The Essence of Joy

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The moment my first child, our son Ben, was born and placed in my arms I experienced something profoundly new in my soul.

To say that I was happy, delighted, elated, thrilled, enraptured … doesn’t adequately describe what I experienced in that moment. A door somewhere in my soul had opened and I had been ushered into something infinite and holy, something deeply satisfying and bursting with possibility and grandeur.

I believe it was in this moment that Joy made a defining entrance into my life.

I’m sure there have been other instances throughout my life when joy fluttered in and touched my soul, but this moment, when Ben was born, was the moment Joy ‘came of age’, came to reside, and came to lead me into new territory.

This was the first time that I truly understood the union the Holy Spirit and I have. This was the time when He and I together created a life. For nine months the Holy Spirit had been breathing upon this little human form while my body fashioned its physical being. And then, suddenly, here he was – Benjamin, the fruit of our partnership – the image of God birthed into the world! I had tapped into the Holy Spirit expressing His Joy in that moment and rejoiced right along with Him!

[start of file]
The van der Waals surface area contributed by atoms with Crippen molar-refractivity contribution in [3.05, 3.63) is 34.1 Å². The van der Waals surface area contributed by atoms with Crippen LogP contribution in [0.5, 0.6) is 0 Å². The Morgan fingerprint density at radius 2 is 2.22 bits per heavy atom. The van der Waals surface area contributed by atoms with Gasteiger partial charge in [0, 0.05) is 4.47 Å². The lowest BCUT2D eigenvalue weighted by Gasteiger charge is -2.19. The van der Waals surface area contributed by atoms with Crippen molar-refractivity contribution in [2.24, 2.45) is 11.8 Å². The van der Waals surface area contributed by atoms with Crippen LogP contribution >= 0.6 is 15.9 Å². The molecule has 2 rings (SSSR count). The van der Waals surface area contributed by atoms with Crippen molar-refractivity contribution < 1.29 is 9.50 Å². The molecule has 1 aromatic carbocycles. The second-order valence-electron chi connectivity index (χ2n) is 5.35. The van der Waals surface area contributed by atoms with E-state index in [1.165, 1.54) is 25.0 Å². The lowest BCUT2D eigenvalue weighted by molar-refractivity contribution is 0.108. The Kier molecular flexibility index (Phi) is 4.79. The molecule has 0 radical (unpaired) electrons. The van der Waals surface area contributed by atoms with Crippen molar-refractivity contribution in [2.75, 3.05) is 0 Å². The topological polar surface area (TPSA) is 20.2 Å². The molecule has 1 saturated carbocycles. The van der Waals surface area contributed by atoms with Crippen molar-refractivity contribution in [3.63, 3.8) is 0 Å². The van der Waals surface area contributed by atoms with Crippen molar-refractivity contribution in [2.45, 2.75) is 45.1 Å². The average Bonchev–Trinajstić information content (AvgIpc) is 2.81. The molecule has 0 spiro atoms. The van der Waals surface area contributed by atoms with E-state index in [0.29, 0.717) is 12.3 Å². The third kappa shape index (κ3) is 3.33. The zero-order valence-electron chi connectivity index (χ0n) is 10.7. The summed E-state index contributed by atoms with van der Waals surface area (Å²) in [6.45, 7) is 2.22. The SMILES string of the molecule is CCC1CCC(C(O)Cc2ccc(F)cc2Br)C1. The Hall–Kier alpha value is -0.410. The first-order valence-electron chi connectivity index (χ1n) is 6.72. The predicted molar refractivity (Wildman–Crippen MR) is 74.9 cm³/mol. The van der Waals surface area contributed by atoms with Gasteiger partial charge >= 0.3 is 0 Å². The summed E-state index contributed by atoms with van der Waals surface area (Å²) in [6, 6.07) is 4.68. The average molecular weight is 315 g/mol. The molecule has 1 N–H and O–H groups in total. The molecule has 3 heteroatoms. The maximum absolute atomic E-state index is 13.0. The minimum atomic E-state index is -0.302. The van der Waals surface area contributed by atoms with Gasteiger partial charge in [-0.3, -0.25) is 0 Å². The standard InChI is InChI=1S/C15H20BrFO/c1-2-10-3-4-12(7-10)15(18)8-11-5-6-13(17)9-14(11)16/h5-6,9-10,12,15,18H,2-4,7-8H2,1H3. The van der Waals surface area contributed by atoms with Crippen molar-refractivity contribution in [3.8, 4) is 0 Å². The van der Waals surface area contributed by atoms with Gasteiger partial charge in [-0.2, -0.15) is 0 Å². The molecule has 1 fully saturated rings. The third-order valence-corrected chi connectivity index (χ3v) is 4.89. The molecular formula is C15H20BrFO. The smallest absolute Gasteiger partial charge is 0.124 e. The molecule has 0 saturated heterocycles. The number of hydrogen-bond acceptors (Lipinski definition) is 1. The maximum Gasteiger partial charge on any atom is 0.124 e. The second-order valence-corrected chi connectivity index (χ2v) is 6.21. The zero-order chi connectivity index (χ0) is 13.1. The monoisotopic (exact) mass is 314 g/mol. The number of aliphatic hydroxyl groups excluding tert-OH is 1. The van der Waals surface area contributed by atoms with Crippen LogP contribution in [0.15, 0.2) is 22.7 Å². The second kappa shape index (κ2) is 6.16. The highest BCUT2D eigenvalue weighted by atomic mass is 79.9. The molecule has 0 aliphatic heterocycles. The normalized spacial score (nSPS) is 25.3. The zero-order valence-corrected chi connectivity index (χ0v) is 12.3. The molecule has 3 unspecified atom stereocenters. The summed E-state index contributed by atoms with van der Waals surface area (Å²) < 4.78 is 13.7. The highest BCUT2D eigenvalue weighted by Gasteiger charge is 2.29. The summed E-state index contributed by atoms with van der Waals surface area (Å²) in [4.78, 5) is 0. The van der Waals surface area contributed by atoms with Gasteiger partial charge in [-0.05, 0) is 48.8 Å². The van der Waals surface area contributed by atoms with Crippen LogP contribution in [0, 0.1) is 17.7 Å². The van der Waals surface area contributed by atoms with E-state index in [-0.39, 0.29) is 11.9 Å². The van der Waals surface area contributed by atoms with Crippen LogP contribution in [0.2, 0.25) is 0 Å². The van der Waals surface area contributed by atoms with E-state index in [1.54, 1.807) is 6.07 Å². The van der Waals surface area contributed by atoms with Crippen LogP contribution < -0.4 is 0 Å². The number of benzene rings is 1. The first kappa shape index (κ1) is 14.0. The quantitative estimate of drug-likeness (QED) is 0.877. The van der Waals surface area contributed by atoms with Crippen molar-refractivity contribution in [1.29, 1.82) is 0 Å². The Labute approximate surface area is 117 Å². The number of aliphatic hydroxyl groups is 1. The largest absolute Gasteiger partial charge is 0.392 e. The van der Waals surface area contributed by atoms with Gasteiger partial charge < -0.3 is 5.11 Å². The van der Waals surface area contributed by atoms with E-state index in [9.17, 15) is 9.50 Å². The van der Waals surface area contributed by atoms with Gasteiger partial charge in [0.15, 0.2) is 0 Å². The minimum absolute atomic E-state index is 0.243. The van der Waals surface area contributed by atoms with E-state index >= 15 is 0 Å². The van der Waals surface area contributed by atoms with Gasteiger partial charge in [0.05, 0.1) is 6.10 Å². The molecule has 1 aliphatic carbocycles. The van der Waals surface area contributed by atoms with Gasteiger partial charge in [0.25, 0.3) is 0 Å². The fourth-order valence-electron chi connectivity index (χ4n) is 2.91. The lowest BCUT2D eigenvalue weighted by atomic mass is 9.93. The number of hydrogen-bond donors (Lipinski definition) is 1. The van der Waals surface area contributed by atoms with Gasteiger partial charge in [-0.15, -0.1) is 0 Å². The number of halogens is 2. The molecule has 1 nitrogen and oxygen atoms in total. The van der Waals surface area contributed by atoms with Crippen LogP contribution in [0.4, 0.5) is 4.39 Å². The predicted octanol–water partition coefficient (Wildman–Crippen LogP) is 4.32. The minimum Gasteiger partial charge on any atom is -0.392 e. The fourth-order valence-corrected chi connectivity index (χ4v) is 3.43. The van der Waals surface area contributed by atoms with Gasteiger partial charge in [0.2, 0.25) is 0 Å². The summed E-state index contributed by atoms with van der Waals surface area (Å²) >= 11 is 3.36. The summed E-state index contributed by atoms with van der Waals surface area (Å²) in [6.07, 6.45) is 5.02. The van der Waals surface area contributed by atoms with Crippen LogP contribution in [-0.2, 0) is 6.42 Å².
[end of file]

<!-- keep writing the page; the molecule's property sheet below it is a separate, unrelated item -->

The Bible credits Joy as being the fruit of the Spirit (Galatians 5:22). Joy is the nature of the Holy Spirit, an expression of God’s personhood. Joy is the fruit that permeates my life as the Holy Spirit expresses himself in our relationship. This was the Joy I experienced when my son was born and it transcended the realm of human emotion.

One of my favourite scenes in the Bible describes Jesus being “full of joy through the Holy Spirit ..” (Luke 10:21)

Seventy-two disciples had just returned from an assignment, and they too were full of Joy as they reported to Jesus how it all transpired : “Lord, even the demons submit to us in Your name!” they triumphantly declare.

Jesus was pleased with their report and celebrated with them. I can imagine Jesus and his friends laughing and dancing around and ‘high-fiving’! But I believe Jesus’ response went deeper than simply being emotionally pleased with his disciples’ ministry success.

The Message translation puts it this way:

“At that time, Jesus rejoiced, exuberant in the Holy Spirit. ‘I thank you, Father, Master of Heaven and earth, that you hid these things from the know-it-alls and showed them to these innocent newcomers. Yes, Father, it pleased you to do it this way.’”